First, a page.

Robert Evans, a board member of the Choice Foundation, which runs the Lafayette Academy and Esperanza Charter Schools, advises the voting public to be wary of the information Coalition members are putting into circulation in the run up to Saturday’s elections.

“There is no individual profit motive involved in the running of these schools,” he said. “Charter school board members get paid nothing for the time that they spend working for their schools. In fact, most board members donate money, and in many cases, significant amounts of money to their schools. The reason that the individuals I know get involved in the governance of charter schools is because they genuinely want to be a positive force to help transform the historically horribly under-performing schools of Louisiana.”

Garvey, the BESE 1 incumbent, sees a deliberate effort at work on the part of Coalition members to misrepresent the goals of Teach for America.

“The union members are not giving us an accurate picture of what Teach for America is all about,” he observed. “It is non-profit group that is recruiting highly qualified teachers to go into challenging areas where they are producing above average results. They are only required to stay two years, but they usually stay longer. Teach for America has been very effective.”

Union officials are making a concerted effort to “vilify the word profit” because they recognize that average citizens are asking serious questions about how their tax dollars are being spent on schools that are not delivering an effective education, Nieland, the LABI representative said in response.
“It is a fallacy to say there is no profit in public education,” she pointed out. “The current system cuts too much money out of the classroom. Tell the school boards they can no longer do contracts and we’ll see if they put their money where their mouth is.”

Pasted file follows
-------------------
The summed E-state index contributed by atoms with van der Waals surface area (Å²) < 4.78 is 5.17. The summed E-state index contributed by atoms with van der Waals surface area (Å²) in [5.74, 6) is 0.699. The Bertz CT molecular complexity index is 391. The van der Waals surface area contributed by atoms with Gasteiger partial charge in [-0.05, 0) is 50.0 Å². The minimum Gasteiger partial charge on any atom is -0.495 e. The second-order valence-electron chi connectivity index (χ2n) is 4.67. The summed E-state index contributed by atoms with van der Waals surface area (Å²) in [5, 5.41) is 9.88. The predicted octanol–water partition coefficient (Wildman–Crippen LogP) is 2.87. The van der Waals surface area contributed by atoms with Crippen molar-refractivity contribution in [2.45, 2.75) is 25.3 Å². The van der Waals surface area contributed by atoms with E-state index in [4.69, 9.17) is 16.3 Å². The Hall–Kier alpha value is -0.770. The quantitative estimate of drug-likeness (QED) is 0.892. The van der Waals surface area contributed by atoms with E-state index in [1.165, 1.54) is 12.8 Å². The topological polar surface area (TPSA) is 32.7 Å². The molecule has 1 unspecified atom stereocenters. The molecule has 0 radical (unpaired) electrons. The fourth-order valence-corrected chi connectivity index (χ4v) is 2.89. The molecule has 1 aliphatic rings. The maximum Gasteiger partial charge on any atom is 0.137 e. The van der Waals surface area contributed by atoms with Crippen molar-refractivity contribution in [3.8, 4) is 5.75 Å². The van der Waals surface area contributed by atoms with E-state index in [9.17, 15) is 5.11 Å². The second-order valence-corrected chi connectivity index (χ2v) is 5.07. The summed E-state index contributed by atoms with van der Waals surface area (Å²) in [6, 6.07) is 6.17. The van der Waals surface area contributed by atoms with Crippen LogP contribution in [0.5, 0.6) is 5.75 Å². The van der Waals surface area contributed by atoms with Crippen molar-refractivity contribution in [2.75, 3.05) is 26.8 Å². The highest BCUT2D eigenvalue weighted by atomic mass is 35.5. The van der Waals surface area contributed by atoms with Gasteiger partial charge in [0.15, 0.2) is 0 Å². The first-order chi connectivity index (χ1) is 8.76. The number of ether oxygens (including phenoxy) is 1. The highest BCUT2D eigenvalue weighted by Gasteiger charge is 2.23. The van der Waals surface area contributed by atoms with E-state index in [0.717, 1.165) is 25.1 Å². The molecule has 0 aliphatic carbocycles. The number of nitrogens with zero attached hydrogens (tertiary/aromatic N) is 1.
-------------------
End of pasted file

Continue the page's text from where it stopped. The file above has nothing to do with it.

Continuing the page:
Most school boards are the largest employers in their parish and most have budgets that are larger than the city or municipal budget, Nieland explained. The boards purchase and contract out for many items including capital construction, textbooks, vehicles and improvements to the buying and selling of land.

“To say there is no flexible money which equals a profit in public education is not true,” she continued. “If there was no profit in the system, all of the money would be going into the classroom, and no district would have a central office building. The superintendents are paid as well as CEOs, and have benefits that rival or exceed the private sector.”

The progress charter schools have made in a short period of time should be cause for encouragement and continued support, Evans, the Choice Foundation board member, said. Since the movement was initiated in the 2006-07 academic year, the School Performance Scores (SPS) in New Orleans have improved by almost 50 percent, he said.  Specifically, in the first school that the Choice Foundation chartered, Lafayette Academy, the SPS has gone from 58.8 in the 2007-2008 school year to 88.5 in the 2010-2011 school year.

“The school reform movement in New Orleans is considered one of the most promising examples in the country of what can be accomplished if new approaches are taken,” Evans said. “I have always felt that the key to economic prosperity, lower crime rates and self realization is a good educational foundation. This was lacking in our state.”

Kevin Mooney is an investigative reporter with the Pelican Institute for Public Policy. He can be reached at kmooney@pelicaninstitute.org and followed on Twitter.

 

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  • Anonymous

    University
    of California discrimination
    against Californians. Chancellor Robert J Birgeneau ($500,000 salary) displaces
    Californians qualified for public university education at Cal. for a $50,600 payment and a foreign
    passport. Need for transparency at UC Berkeley has never been so clear.